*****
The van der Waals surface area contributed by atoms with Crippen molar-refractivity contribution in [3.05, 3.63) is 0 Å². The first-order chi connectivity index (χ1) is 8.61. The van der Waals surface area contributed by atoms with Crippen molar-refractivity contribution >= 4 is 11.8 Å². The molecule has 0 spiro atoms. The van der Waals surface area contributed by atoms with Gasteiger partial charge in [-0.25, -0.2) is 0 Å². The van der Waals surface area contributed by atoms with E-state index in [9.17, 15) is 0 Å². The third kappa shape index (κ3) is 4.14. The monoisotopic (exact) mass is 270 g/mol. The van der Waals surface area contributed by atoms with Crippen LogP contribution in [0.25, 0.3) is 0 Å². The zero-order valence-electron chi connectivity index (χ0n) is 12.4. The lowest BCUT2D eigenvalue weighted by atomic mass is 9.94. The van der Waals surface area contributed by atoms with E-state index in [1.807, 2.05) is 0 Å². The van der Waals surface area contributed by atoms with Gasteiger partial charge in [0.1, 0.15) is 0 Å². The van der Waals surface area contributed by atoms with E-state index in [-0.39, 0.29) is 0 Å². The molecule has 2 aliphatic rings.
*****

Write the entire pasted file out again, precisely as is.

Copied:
The van der Waals surface area contributed by atoms with Crippen molar-refractivity contribution in [3.05, 3.63) is 0 Å². The first-order chi connectivity index (χ1) is 8.61. The van der Waals surface area contributed by atoms with Crippen molar-refractivity contribution >= 4 is 11.8 Å². The molecule has 0 spiro atoms. The van der Waals surface area contributed by atoms with Gasteiger partial charge in [-0.25, -0.2) is 0 Å². The van der Waals surface area contributed by atoms with E-state index in [9.17, 15) is 0 Å². The third kappa shape index (κ3) is 4.14. The monoisotopic (exact) mass is 270 g/mol. The van der Waals surface area contributed by atoms with Crippen LogP contribution in [0.25, 0.3) is 0 Å². The zero-order valence-electron chi connectivity index (χ0n) is 12.4. The lowest BCUT2D eigenvalue weighted by atomic mass is 9.94. The van der Waals surface area contributed by atoms with E-state index in [1.807, 2.05) is 0 Å². The van der Waals surface area contributed by atoms with Gasteiger partial charge in [0.1, 0.15) is 0 Å². The van der Waals surface area contributed by atoms with E-state index in [-0.39, 0.29) is 0 Å². The molecule has 2 aliphatic rings.